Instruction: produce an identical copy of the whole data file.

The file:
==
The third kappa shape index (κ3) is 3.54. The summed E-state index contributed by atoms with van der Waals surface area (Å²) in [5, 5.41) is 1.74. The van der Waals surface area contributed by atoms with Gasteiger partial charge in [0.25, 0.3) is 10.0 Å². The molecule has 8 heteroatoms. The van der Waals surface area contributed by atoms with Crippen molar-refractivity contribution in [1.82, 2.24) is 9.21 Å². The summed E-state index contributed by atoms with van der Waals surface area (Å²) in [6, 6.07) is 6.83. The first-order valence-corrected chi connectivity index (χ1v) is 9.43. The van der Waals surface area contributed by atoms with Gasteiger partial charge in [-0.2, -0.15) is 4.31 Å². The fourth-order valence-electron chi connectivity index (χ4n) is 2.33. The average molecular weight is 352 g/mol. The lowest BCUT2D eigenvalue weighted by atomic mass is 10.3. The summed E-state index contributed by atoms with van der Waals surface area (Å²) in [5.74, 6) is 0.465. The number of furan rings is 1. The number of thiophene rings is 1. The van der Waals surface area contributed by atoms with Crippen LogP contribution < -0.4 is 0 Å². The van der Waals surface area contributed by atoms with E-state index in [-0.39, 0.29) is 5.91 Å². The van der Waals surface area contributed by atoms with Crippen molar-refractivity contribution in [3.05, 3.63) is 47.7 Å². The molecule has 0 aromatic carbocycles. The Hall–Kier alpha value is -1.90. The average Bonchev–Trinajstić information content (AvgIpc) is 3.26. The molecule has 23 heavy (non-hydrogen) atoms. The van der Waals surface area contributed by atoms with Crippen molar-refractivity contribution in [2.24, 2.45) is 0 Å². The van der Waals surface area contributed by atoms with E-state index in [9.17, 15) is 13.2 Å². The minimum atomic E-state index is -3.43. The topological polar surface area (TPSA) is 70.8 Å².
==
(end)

The third kappa shape index (κ3) is 3.54. The summed E-state index contributed by atoms with van der Waals surface area (Å²) in [5, 5.41) is 1.74. The van der Waals surface area contributed by atoms with Gasteiger partial charge in [0.25, 0.3) is 10.0 Å². The molecule has 8 heteroatoms. The van der Waals surface area contributed by atoms with Crippen molar-refractivity contribution in [1.82, 2.24) is 9.21 Å². The summed E-state index contributed by atoms with van der Waals surface area (Å²) in [6, 6.07) is 6.83. The first-order valence-corrected chi connectivity index (χ1v) is 9.43. The van der Waals surface area contributed by atoms with Gasteiger partial charge in [-0.2, -0.15) is 4.31 Å². The fourth-order valence-electron chi connectivity index (χ4n) is 2.33. The average molecular weight is 352 g/mol. The lowest BCUT2D eigenvalue weighted by atomic mass is 10.3. The summed E-state index contributed by atoms with van der Waals surface area (Å²) in [5.74, 6) is 0.465. The number of furan rings is 1. The number of thiophene rings is 1. The van der Waals surface area contributed by atoms with Crippen LogP contribution < -0.4 is 0 Å². The van der Waals surface area contributed by atoms with E-state index in [-0.39, 0.29) is 5.91 Å². The van der Waals surface area contributed by atoms with Crippen molar-refractivity contribution in [3.05, 3.63) is 47.7 Å². The molecule has 0 aromatic carbocycles. The Hall–Kier alpha value is -1.90. The average Bonchev–Trinajstić information content (AvgIpc) is 3.26. The molecule has 23 heavy (non-hydrogen) atoms. The van der Waals surface area contributed by atoms with Crippen molar-refractivity contribution in [2.24, 2.45) is 0 Å². The van der Waals surface area contributed by atoms with E-state index in [9.17, 15) is 13.2 Å². The minimum atomic E-state index is -3.43. The topological polar surface area (TPSA) is 70.8 Å².